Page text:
On Monday 30th November, the 21st annual Conference of Parties – that grand international climate conference where world leaders gather to debate how best to kick the can that bit further down the road kicked off.
Twenty-one of these, and Paris is looking set to serve up another dose of deja-vu with said world leaders quibbling about who should do what. None of the purely voluntary contributions on the table are backed by the science; they’re all grossly inadequate.
The continued rise in emissions twenty years on from the first COP indicates an elaborate waste of time. What is the point of these annual conferences if the result is not a reduction in emissions?
Australia’s report to the COP this year will essentially boil down to just one thing: we’ve already achieved our targets, so we can sit back and chill while someone else tackles global warming.
According to environment minister Greg Hunt, Australia has already met its 2020 greenhouse emissions reduction target. Chances are he’s spoken too soon; the next five years are likely to see increases that contradict his premature statement.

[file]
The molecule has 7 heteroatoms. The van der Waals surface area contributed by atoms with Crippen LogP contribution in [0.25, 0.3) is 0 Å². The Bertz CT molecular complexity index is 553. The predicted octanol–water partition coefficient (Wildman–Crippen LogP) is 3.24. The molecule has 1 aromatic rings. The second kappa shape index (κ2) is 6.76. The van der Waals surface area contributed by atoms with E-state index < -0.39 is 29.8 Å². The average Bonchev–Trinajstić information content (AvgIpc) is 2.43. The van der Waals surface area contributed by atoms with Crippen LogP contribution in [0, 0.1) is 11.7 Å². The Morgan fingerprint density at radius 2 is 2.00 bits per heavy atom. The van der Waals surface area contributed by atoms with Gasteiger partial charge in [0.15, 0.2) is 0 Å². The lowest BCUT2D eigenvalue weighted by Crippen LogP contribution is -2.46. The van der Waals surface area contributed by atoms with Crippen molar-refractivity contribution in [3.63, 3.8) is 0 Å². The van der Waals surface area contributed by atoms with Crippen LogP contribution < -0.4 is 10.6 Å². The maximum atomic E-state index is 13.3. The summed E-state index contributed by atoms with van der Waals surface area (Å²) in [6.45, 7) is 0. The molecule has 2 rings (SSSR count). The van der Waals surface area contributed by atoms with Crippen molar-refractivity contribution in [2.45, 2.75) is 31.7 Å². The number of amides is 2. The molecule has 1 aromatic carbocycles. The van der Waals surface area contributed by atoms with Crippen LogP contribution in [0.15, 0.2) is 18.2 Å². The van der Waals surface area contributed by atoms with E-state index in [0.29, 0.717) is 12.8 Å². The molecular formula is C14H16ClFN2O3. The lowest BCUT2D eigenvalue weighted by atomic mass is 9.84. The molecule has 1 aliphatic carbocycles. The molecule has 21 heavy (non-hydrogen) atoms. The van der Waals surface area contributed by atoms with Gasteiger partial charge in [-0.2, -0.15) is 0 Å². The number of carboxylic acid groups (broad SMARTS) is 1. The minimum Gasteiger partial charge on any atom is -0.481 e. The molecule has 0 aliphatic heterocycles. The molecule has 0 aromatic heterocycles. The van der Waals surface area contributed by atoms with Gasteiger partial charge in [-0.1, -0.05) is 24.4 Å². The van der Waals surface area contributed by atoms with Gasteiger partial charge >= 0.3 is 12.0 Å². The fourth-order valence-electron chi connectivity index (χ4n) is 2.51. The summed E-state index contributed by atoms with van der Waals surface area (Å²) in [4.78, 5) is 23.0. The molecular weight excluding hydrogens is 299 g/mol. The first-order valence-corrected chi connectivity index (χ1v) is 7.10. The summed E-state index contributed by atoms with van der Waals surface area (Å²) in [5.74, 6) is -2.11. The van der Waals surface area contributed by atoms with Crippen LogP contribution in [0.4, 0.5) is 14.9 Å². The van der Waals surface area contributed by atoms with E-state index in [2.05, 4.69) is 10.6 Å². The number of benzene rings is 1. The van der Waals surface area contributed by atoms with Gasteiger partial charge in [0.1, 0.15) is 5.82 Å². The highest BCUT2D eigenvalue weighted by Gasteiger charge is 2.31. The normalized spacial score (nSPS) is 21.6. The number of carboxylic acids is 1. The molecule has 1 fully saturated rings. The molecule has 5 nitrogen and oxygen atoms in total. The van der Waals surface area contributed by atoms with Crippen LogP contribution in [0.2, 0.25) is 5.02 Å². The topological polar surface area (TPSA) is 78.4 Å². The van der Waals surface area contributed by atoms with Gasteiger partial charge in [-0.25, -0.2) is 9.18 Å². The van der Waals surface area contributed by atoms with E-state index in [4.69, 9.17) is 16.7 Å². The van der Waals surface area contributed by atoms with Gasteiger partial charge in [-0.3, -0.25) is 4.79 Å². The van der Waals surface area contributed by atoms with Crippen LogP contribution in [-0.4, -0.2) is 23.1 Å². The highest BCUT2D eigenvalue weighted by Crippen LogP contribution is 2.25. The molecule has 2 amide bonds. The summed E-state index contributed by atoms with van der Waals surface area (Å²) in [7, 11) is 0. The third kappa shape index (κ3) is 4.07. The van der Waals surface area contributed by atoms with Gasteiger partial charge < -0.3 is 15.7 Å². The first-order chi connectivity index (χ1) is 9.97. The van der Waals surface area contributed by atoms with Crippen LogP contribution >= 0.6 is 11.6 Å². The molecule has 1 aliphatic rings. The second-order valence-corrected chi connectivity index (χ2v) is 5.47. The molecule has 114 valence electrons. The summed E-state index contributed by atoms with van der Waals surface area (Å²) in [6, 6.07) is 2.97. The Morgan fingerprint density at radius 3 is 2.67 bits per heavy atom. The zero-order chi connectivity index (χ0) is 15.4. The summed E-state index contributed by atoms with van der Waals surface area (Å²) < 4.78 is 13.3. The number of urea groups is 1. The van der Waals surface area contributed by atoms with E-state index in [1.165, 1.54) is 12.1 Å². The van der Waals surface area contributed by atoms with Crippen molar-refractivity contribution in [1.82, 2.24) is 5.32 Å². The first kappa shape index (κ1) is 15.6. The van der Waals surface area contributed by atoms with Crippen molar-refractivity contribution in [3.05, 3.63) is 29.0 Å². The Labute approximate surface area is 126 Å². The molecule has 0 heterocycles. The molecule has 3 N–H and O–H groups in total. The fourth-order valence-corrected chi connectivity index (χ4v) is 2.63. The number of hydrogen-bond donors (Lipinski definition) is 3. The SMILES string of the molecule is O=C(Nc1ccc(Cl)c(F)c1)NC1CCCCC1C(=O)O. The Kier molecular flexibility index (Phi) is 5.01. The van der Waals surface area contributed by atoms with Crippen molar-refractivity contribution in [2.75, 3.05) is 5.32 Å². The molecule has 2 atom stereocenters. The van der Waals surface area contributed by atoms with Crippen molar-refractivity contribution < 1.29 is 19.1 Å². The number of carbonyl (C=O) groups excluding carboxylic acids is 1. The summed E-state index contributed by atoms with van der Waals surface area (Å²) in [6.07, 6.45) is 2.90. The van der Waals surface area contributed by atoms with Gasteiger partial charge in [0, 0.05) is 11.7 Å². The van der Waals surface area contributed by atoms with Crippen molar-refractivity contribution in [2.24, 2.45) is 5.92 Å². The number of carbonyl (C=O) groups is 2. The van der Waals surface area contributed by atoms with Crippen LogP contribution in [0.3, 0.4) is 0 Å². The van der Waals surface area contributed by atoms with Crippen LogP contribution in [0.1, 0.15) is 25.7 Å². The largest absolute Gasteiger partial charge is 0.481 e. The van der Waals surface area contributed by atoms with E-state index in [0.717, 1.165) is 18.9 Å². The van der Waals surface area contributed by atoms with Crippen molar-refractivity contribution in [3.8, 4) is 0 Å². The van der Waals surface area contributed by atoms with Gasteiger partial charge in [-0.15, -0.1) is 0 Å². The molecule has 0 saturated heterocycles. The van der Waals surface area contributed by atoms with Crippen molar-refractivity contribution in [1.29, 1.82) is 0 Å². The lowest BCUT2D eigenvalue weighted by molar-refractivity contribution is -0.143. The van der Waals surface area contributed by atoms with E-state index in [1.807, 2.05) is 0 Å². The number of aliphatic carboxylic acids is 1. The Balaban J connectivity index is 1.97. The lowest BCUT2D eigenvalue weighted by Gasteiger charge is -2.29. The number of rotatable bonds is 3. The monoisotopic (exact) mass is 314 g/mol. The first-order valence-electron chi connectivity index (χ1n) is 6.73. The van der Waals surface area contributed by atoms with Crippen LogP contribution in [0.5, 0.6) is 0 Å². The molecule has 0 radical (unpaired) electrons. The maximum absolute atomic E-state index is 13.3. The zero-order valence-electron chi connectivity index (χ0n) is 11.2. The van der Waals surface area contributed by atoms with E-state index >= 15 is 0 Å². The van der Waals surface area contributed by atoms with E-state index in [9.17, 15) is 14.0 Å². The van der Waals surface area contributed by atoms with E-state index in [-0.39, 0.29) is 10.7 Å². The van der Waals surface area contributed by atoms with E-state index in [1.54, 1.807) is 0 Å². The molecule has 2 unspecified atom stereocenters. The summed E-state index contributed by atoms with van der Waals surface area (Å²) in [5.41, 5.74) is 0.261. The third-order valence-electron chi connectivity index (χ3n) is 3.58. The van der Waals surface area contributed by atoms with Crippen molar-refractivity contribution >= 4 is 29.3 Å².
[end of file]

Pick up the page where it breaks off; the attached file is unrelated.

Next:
Nevertheless, such achievements are easy to tout when one shifts the goalposts and cooks the books on emissions accounting.
The target of 5% below 2000 levels by 2020 represents a shifting of the goalposts. In 1990, Australia had agreed to a reduction target of 20% below 1990 levels by 2005, which is not a target we came anywhere close to meeting.
The seismic shifting of Australia’s target occurred at COP 3 in Kyoto in 1997, where Australia wangled an emissions increase of 8% from 1990 levels as its target.
In practice, Australia’s ‘reduction’ target was a carefully controlled increase, with the commitment to 20% below 1990 levels by 2005 swinging to 108% of 1990 levels by 2015.
The Kyoto Protocol was then signed, but not ratified, and it took another five years for then Prime Minister John Howard to announce that the Protocol would not be ratified as it was ‘not in the national interest’.
You’d be forgiven for suggesting Kevin Rudd’s ten years-belated ratification in 2007 was PR-friendly lip-service.
Shifting the goalposts makes it that bit easier to score.